With headliner Lauryn Hill waiting in the wings, DJ Reborn gets the expectant masses undulating with an upbeat and effervescent set of iconic hip-hop tidbits, playing hits from Biggie Smalls to Nicki Minaj. Then, in comes the hip-hop godmother herself, with a gospel-infused intro leading into the R’n’B opener ‘Lost Ones’. This is a show that marks 21 years of the seminal album ‘The Miseducation of Lauryn Hill’, a five-time Grammy-winning classic. It comes as no surprise then that the set is dominated by tracks from this multi-platinum record. Hill has the crowd bouncing with ‘Doo-Wop (That Thing)’ and singing along to ‘Everything is Everything’ with abandon. Her band add to tonight’s emotional punch, flanked by two soulful backing singers and a lightning-fast guitarist.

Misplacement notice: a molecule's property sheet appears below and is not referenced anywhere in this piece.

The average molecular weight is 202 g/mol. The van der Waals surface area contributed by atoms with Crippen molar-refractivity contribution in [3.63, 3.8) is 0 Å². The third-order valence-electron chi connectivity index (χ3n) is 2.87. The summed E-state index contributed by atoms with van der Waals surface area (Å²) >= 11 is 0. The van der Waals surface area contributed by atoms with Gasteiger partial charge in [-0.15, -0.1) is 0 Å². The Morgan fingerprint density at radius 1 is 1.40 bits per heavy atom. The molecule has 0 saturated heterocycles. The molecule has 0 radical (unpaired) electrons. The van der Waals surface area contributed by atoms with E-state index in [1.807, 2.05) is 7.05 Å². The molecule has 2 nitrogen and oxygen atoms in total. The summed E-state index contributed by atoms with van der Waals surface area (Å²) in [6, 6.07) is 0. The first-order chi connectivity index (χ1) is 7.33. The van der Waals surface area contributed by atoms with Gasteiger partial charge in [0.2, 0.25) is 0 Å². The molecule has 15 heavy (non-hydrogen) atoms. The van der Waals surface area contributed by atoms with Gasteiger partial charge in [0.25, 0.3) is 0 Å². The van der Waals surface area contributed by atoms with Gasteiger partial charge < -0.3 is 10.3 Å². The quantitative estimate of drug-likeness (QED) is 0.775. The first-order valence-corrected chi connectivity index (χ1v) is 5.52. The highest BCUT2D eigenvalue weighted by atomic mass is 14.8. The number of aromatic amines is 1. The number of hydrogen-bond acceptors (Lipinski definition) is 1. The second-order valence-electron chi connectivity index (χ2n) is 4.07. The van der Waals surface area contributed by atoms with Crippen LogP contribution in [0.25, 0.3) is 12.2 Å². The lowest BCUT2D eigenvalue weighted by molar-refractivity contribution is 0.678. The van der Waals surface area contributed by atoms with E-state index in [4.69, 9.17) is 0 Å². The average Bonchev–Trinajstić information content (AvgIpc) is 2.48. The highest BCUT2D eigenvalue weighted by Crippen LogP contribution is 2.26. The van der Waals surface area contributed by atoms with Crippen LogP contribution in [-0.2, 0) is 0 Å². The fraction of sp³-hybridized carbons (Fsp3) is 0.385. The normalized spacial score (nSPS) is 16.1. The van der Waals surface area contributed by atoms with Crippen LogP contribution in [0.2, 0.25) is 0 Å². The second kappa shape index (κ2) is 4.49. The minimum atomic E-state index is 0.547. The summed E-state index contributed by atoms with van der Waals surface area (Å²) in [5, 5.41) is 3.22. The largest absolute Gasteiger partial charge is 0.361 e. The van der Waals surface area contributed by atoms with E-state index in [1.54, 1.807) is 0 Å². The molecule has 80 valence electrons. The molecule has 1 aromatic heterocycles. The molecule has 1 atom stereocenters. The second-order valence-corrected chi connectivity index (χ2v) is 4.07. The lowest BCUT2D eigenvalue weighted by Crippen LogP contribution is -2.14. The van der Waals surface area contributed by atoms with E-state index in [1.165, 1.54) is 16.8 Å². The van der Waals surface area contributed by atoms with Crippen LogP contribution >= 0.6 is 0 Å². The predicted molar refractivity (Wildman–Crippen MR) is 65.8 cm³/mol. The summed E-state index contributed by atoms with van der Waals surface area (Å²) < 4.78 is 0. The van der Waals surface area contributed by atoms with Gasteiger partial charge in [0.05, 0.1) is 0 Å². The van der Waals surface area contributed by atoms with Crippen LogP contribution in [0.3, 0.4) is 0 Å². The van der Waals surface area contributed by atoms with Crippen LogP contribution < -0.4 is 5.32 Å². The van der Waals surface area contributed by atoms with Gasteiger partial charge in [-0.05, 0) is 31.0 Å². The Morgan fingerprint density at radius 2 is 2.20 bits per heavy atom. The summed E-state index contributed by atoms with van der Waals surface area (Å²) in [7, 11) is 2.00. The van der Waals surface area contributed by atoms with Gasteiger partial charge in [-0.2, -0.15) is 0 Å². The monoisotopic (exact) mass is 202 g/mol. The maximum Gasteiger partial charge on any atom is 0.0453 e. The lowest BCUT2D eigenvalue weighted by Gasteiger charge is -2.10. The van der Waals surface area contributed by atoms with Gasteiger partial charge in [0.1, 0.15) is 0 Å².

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Sporting a black baseball cap and huge diamond encrusted jewellery, Hill looks barely a day older than she did in the ’90s. She has plenty of stories to tell too, recalling the early blossoming of her music career and then, in a meta-moment, singing in front of a video montage of her past performances. She also has plenty to say about politics, referencing police brutality in the US. As a musical presence, she is as commanding as ever, her yearning soul vocals flawless, her rap flow smooth and slick.

Of course, Hill’s musical legacy is inextricably linked to her time as frontwoman of the Fugees. As one might hope, she concludes her set with the holy trinity of ‘Killing Me Softly’, ‘Fu-Gee-La’, and an epic rendition of ‘Ready or Not’, culminating in a glorious light and sound finale.

With this denouement comes a powerful reminder that the festival – and by extension live music at large – offers more than mere escapism. A chorus of incredible voices, led by two iconic black women, makes it a powerful vehicle for activism which, in these turbulent times, offers us a beacon of hope.

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See the full photoset from The Downs Bristol 2019 here.